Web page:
Backstage comparison between the Vesuvius and his own violin by Shlomo Mintz (video)
The Stradivari Vesuvius belongs to the latest period in which the legendary violin maker Antonio Stradivari still handcrafted his instruments. Yet, although he was already more than 80 years old, and his hands had no more the same precision that they used to have in his beautiful mature age, this violin keeps the qualities of the instruments which characterized Stradivari’s best period, that is considered between 45 and 75. So until 1715, although the price record for selling a Stradivari refers to a violin manufactured in 1721, sold through an auction in 2011 in Cremona for $15.821.265, as reported from Tarisio, the auction house which managed the sale.
From Australia back to Europe
Apparently, the violin owes his name to the Parisien luthier Ernest Macoutel, who gave to the violin the name “Vesuvius” around 1935. We have very confusing information about this violin and its possible owners until 1920 when the violin left Australia to come back to Europe, brought by William Ebsworth Hill, a noted London violin maker and founder of the firm W. E. Hill & Sons.
Hill sold in 1930 the violin to Ernest Macoutel, a renown luthier based in Paris, who gave to this violin the surname of “Vesuvius”; the motivation is not clear, but probably it was a tribute to the sound features of the violin.
In 1937 Macoutel sold the violin to a Russian violinist, Jan Hamburg, who was a disciple of the famous Belgian violinist and composer Eugene Ysaye. He kept the violin only for one year and then sold it to another violinist, the Spanish Antonio Brosa, on March 28, 1940. Brosa opened his international career playing the Vesuvius at the New York’s Carnegie Hall, and kept the violin for 28 years, before leaving it to the English Remo Lauricella. Lauricella had Italian parents, and he left the violin tied with an “in legato” act to the city of Cremona.
After Lauricella died in 2003, the violin came into the possession of the Cremona city community, but there were still inheritance taxes to be paid to the English revenue authorities. The Cremona community started a fundraising campaign to collect the money, having an enthusiast response from the citizens, so that the requested amount was quickly reached and paid. After being around the world for almost three centuries, on November 3rd, 2005 the Stradivari Vesuvius left England to come back home, where he can be visited as part of the collection “Gli Archi di Palazzo Comunale” in the Cremona Violin Museum.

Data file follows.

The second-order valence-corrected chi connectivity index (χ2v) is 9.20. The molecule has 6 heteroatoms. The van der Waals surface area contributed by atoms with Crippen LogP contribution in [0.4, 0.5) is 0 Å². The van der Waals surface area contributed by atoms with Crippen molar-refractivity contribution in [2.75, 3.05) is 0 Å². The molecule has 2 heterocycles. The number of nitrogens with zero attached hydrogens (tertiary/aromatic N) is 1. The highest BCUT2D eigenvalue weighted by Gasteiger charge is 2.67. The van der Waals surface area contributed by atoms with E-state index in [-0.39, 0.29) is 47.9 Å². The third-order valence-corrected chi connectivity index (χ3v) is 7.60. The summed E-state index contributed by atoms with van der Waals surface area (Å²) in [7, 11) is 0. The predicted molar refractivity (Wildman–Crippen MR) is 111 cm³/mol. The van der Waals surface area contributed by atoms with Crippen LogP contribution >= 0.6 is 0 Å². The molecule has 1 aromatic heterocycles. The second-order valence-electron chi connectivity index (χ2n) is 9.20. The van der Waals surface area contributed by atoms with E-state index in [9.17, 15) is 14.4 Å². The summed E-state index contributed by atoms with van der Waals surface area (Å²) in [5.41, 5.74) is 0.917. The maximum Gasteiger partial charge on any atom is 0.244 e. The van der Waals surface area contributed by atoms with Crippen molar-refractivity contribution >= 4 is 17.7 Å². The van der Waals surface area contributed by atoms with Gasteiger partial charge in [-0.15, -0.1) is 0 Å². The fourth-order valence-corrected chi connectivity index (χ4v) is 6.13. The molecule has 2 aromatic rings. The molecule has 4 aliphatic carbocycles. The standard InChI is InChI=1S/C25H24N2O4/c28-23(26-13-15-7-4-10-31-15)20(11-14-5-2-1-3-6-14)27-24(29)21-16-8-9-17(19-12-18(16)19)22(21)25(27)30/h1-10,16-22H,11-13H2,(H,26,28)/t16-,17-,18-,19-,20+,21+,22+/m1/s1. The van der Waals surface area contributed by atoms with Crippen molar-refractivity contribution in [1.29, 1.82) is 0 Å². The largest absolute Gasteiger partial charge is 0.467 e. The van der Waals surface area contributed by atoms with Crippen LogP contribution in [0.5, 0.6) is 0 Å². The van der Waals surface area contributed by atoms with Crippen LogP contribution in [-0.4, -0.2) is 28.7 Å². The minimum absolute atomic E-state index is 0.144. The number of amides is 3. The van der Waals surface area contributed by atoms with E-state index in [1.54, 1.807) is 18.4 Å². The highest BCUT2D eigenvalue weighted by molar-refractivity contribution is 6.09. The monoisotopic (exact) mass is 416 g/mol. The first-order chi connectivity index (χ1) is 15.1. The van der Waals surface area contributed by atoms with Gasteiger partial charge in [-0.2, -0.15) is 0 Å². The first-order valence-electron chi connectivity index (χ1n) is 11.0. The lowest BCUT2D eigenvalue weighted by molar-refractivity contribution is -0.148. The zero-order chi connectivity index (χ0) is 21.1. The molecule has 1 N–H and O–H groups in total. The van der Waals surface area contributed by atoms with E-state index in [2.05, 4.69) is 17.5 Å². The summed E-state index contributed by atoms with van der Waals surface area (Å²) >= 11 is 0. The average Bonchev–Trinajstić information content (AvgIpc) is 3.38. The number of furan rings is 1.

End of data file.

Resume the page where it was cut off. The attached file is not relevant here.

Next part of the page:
Stradivari Vesuvius at Cremona Mondo Musica
Many already know that for about 250 years, from the mid-16th century to the late 1700s, Cremona, that little town on the banks of the river Po was a music-making capital. It was the birthplace not only of Antonio Stradivari, the still unsurpassed master luthier but also, arguably, of the modern violin itself and of a series of craftsmen who made some of the most beautiful-sounding stringed instruments known to man. Today Cremona remains a hub of musical excellence, with around 250 violin-makers crafting new instruments for some of the world’s most exacting customers. In 2013, their work was inscribed on Unesco’s list of intangible cultural heritage.
One of the most important music events in Cremona is the annual “Cremona Mondo Musica”, an international exhibition for handcrafted instruments. Dozens of superb instruments are shown by their creators; you can find guitars, pianos and string instruments, a selection of fine woods on sale for instrument making, and of course violins, which are still the most attractive feature of the fair.
Put the Vesuvius in the hands of a Maestro and this is what you get
During the event in October 2016, the renowned violinist Shlomo Mintz received a prize for his career, and he was requested to try and give his opinion about the Stradivari Vesuvius. In this exclusive video by Cicerone Music & Art you can see him, half an hour before going to the official prizing ceremony, making a very interesting step by step comparison between his own instrument and the Stradivari Vesuvius. Your comments about this rare opportunity are much appreciated. Also, find below the technical sheet of the Stradivari Vesuvius.
Original label: “Antonio Stradivarius, Cremonensis / faciebat Anno 1727”
Scroll: by Nicolas Lupot
Ribs: upper right rib is a replacement
Length of back: 35.7 cm
Upper bouts: 16.65 cm
Middle bouts: 10.8 cm
Lower bouts: 20.6 cm